Happy Diabetes Alert Day!
OK, so maybe this isn't a real holiday or even close to as big as marking an entire month for "diabetes awareness" every November. But each year on the 4th Tuesday of March, we find the American Diabetes Association holding its one-day "wake-up call" to encourage Americans to take the Diabetes Risk Test -- a simple but powerful seven-question online survey aimed at determining one's risk for developing type 2 diabetes.
Last year, more than 39,000 people took the Risk Test during March, and 37% of those people learned that they were at high risk for developing T2D, giving them the opportunity to take positive proactive steps now. The ADA hopes to expand its efforts for 2014. Just like last year, delicatessen company Boar's Head will donate $5 to ADA for every test taken between March 25 and April 25, up to a total contribution of $50,000. You can check out the details at the ADA's Stop Diabetes webpage and Facebook page.
New this year is the tagline "Take it. Share it. Step Out," implying that folks should not only take the risk test and tell others about it, but start getting more physically active. Of course, ADA is also using that tagline for its own Step Out walks held throughout the country. Nice cross promotion there, ADA!
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This year, there's another repeat performance of D-awareness building that coincides with the ADA's push for D-Alert Day: Southern rapper Lil Jon, whose real name is Jonathan Smith and became an ADA celebrity advocate after his mom's death last year from a type 2 diabetes-related stroke, is now in his second year of boosting public awareness about the condition.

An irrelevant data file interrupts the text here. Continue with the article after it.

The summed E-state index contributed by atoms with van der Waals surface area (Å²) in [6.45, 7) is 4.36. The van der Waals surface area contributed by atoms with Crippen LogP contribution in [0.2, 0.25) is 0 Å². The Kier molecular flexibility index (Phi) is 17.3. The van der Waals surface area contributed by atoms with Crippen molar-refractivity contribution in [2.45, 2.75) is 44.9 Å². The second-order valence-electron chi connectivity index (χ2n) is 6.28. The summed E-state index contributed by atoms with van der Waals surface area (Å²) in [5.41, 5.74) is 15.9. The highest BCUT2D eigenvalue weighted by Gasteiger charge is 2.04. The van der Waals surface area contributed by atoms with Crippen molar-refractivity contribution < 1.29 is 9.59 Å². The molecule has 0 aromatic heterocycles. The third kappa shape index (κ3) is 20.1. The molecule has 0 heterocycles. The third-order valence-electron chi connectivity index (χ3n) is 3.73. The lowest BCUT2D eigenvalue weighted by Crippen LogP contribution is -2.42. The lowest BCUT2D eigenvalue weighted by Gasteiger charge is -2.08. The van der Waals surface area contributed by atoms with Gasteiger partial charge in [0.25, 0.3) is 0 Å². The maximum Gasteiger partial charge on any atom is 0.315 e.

With his signature dreadlocks and "Crunk Rock" style -- featuring lyrics peppered with F-bombs and the like -- Lil Jon may seem like an odd choice to represent the generally conservative ADA. But then again, they've worked with Poison rockstar Bret Michaels as well, and are clearly hoping to catch the attention of more young adults nationwide.
We were fortunate to have a chat with ADA spokeswoman Anna Baker last week for an inside look at how the ADA views Lil Jon's efforts to raise D-awareness.
Many may remember Lil Jon's two-time appearances on Celebrity Apprentice in 2011 and 2013. Between those two seasons, his mom had a stroke and that prompted him to start learning about more about his mother's disease, that he'd previously known nothing about. That led to making his ADA charity of choice for his next appearance in 2013 for an All-Star version of the show. And while Lil Jon didn't make the final cut to win the apprenticeship, he raised $195,000 for the diabetes organization last year. Sadly, his mom died from diabetes complications last year as well.
Most recently on March 4, Lil Jon did a guest spot on the new NBC comedy About A Boy, where he hosted a charity pool party for diabetes awareness. On the show, there was an unexpected line where one of the characters chimed in with, "Diabetes is awesome!," followed by some amused but confused looks by Lil Jon and the rest of the cast...
DM) Given his stance as a badass rapper, has working with Lil Jon created any kind of conflict for ADA, or has anyone complained?
ADA) We have not received any negative feedback from our constituents—in fact, only positive. Through channels such as social media and our 2013 Community Volunteer Leadership Conference, people have expressed sincere condolences for the loss of his mother to type 2 diabetes complications. They have also thanked him for using his celebrity to bring attention to the diabetes cause and help raise funds for the ADA.
As you know, he chose the Association as his charity of choice during his appearance on "Celebrity Apprentice," which raised $195,000 to put toward our mission to prevent and cure diabetes and to improve the lives of all people affected by diabetes.
He's getting the word out about the seriousness of the disease and that education is important.